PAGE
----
Post-traumatic Stress Disorder
Post-traumatic stress disorder (PTSD) is an anxiety disorder that develops after a traumatic event. PTSD has also been called "shell shock" or "battle fatigue."
The exact cause of PTSD is unknown. PTSD is triggered by exposure to a traumatic event. Situations in which a person feels intense fear, helplessness, or horror are considered traumatic. PTSD has been reported in people who experienced:
- Physical assault
- Natural disaster (eg, earthquake, hurricane, fire)
- Sexual abuse
- Motor vehicle accidents
- Animal attack
Researchers are studying how problems with synapses in the brain may be linked to PTSD.
Not everyone who experiences a traumatic event will develop PTSD. Symptoms of PTSD are more likely to occur if the person has:
- Previous traumatic experiences
- A history of being physically abused
- Poor coping skills
- Lack of social support
- Existing ongoing stress
- A social environment that produces shame, guilt, stigmatization, or self-hatred
- Alcohol abuse
- Family history of mental health problems
People with PTSD experience symptoms of anxiety. These symptoms fall into three categories:
- Re-experiencing of the event
- Dreams or nightmares
- Anxious reactions to reminders of the event
- Avoidance of having close emotional contact with family and friends
- Avoidance of people or places that are reminders of the event
- Loss of memory about the event
- Feelings of detachment, numbness
- Difficulty falling asleep or staying asleep
- Anger and irritability
- Difficulty concentrating or paying attention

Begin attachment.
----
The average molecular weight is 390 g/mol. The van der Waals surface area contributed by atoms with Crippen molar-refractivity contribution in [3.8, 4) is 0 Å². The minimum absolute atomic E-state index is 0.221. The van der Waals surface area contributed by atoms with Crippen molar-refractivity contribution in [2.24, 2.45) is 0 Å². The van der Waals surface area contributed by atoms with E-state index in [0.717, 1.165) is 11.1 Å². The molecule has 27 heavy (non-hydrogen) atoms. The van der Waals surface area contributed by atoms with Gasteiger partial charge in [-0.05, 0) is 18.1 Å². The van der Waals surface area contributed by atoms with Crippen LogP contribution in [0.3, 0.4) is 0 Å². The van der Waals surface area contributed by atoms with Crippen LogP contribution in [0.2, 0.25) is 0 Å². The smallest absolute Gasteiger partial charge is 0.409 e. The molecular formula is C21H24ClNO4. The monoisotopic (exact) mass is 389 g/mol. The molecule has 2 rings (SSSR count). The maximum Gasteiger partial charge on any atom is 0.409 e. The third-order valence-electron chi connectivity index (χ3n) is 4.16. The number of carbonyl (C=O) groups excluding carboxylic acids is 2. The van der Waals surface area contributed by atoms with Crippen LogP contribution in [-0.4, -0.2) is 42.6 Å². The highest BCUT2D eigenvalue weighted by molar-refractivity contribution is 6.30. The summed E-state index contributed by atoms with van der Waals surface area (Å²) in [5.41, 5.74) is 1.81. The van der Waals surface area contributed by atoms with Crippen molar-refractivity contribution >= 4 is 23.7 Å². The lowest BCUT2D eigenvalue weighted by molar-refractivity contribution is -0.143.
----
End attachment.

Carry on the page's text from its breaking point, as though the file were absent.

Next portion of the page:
- Being easily startled
People with PTSD may also:
The doctor will ask you about your symptoms and medical history. This may be done by using a structured interview and/or a questionnaire. You will also likely be given a psychological assessment. PTSD will be diagnosed if you have:
- Symptoms of PTSD, which have lasted for more than one month
- Both emotional distress and disturbed functioning (eg, problems at school, work, or home) due to the symptoms
PTSD is categorized according to when symptoms occur and how long they last. There are three types of PTSD:
- Acute—symptoms last between 1-3 months after the event
- Chronic—symptoms last more than three months after the event
- Delayed onset—symptoms do not appear until at least six months after the event
There are many treatments available to help you. Treatment will not only focus on treating PTSD, but will also focus on any other conditions you have (eg, depression, alcohol abuse, drug abuse).
Cognitive-behavior therapy (CBT) involves changing your thinking patterns to improve symptoms. Your therapist may teach you techniques to manage anxiety, stress, and anger.
Managing Mental Health Concerns
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In exposure therapy, the therapist brings back the imagery of the event in a safe place. You are gradually guided through a visualization. Re-experiencing the trauma in a controlled environment can help you let go of fear and gain control over anxiety.
Meeting in a group with other survivors of trauma can be an effective and powerful form of therapy for people with PTSD.
Eye Movement Desensitization and Reprocessing (EMDR)
During this type of therapy, you are asked to talk about the traumatic event, including your memories, feelings, and sensations. While talking, the therapist has you move your eyes side-to-side following hand movements. EMDR combines techniques from both CBT and exposure therapy. The goal is to allow the mind to process the trauma and to develop more positive beliefs about yourself.
Medicine may help with anxiety, depression, and insomnia. Usually, antidepressants known as selective serotonin reuptake inhibitors (SSRIs) are prescribed.
The United States Food and Drug Administration (FDA) has approved these medicines to treat PTSD:
Your doctor may try these or other psychiatric medicines to help control your symptoms.
The events that trigger PTSD cannot be predicted or prevented. But there are some factors that might prevent PTSD from developing after a traumatic event, such as:
- Working with a cognitive-behavioral therapist
- Having a strong network of social support
Content was created using EBSCO’s Health Library. Edits to original content made by Rector and Visitors of the University of Virginia. This information is not a substitute for professional medical advice.